Complications of alcoholism and alcohol abuse
Complications of alcoholism arise after long periods of heavy drinking or binge drinking, even though usually, drinking alcohol initially elevates the person's mood. A chronic drinker's nervous system will become depressed and the drinker will become sedated by alcohol. Alcohol may undermine a person's judgment; it can lower inhibitions and alter the drinker's thoughts, emotions and general behavior. Heavy regular drinking can have a serious effect on a person's ability to coordinate his/her muscles and speak properly. Heavy binge drinking could cause the patient to go into coma.
Eventually complications of alcoholism such as these can arise with, regular heavy drinking:
- Fatigue - the patient is tired most of the time.
- Memory loss - especially the patient's short-term memory.
- Eye muscles - the eye muscles can become significantly weaker.
- Liver diseases - the patient has a considerably higher chance of developing hepatitis, and cirrhosis. Cirrhosis of the liver is an irreversible and progressive condition.
- Gastrointestinal complications - the patient can develop gastritis, or pancreas damage. These problems also seriously undermine the body's ability to digest food, absorb certain vitamins, and produce hormones which regulate metabolism.
- Hypertension - regular heavy drinking invariably raises the person's blood pressure.
- Heart problems - regular heaving drinking can lead to cardiomyopathy (damaged heart muscle), heart failure, and stroke.
- Diabetes- alcoholics have a very high risk of developing diabetes type 2. Patients who have Diabetes will invariably have serious complications if they are regular heavy drinkers of alcohol. Alcohol prevents the release of glucose from the liver, causing hypoglycemia. A person with Diabetes is already taking insulin to lower his/her blood sugar levels - hypoglycemia could be devastating.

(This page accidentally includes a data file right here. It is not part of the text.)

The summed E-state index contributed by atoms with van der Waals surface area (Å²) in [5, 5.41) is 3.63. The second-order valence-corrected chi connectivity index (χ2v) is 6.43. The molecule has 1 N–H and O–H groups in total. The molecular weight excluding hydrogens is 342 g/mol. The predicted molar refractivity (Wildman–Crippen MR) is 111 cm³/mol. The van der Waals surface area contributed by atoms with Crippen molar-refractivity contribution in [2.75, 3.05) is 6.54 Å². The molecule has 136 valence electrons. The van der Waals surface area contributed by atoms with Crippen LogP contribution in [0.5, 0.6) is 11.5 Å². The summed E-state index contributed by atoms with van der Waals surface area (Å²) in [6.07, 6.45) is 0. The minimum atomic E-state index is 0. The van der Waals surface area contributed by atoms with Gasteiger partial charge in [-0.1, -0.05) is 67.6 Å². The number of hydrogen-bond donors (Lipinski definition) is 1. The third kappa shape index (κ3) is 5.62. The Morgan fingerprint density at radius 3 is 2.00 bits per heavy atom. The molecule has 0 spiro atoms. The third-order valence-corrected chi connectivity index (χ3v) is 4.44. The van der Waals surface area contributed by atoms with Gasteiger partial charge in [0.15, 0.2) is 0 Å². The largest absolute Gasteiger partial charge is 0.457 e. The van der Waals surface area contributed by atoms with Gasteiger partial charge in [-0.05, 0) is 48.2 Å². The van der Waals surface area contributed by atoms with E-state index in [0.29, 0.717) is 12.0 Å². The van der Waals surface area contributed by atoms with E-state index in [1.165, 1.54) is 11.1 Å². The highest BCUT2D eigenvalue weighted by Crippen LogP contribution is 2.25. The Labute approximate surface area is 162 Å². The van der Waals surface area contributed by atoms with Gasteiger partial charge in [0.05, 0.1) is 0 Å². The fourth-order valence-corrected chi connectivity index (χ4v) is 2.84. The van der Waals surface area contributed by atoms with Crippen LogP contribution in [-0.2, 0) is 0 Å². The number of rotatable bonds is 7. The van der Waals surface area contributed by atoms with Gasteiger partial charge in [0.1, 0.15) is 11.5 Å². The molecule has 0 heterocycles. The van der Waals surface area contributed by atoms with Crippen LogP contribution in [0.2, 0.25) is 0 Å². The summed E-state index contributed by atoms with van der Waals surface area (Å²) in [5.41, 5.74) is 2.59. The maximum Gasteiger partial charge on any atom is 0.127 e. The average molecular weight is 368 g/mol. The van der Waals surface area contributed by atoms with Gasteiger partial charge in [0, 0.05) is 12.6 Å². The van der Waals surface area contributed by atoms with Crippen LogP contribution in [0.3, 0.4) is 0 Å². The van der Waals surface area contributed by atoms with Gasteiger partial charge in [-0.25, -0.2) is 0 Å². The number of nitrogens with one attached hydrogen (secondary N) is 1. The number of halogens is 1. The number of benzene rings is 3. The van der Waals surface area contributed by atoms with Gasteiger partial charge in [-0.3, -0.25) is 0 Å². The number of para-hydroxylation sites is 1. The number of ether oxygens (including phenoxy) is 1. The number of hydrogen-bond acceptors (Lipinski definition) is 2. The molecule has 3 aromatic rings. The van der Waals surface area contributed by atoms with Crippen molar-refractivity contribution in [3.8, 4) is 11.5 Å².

- Menstruation - alcoholism will usually stop menstruation or disrupt it.
- Erectile Dysfunction - alcoholic men are much more likely to have problems getting an erection, or sustaining one.
- Fetal alcohol syndrome - women who abuse alcohol during their pregnancy are much more likely to have babies with birth defects, including a small head, heart problems, shortened eyelids, as well as developmental and cognitive problems.
- Thinning bones - alcoholics invariably suffer from thinning of the bones because alcohol interferes with the production of new bone. This means an increased risk of fractures.
- Nervous system problems - alcoholism often causes numbness in the extremities, dementia and confused/disordered thinking.
- Cancer - alcoholics have a much higher risk of developing several cancers, including cancer of the mouth, esophagus, liver, colon, rectum, breast, prostate and pharynx.
An international study found that the key causes of bowel cancer are alcohol and smoking.
In fact, even moderate alcohol consumption is linked to a higher incidence of cancer among women, a study found. Another study found that consuming just two or more drinks per day could increase a person's risk of pancreatic cancer by about 22%.
- Accidents - alcoholics are vulnerable to injuries from falls, car crashes, being run over, etc. The NIH says that over half of all American traffic deaths are alcohol-related.
- Domestic abuse - alcohol is a major factor in spouse beating, child abuse, and conflicts with neighbors.
- Work (school) problems - employment problems, unemployment, school problems, are often alcohol-related.
- Mental illness - alcohol abuse can cause mental illness and make existing mental illnesses worse.
- Problems with the law - the percentage of alcoholics who end up in court or in prison is significantly higher compared to the rest of the population.
This is a good overview of the complications of Alcoholism, for more information check out Addicted Kids; Our Lost Generation.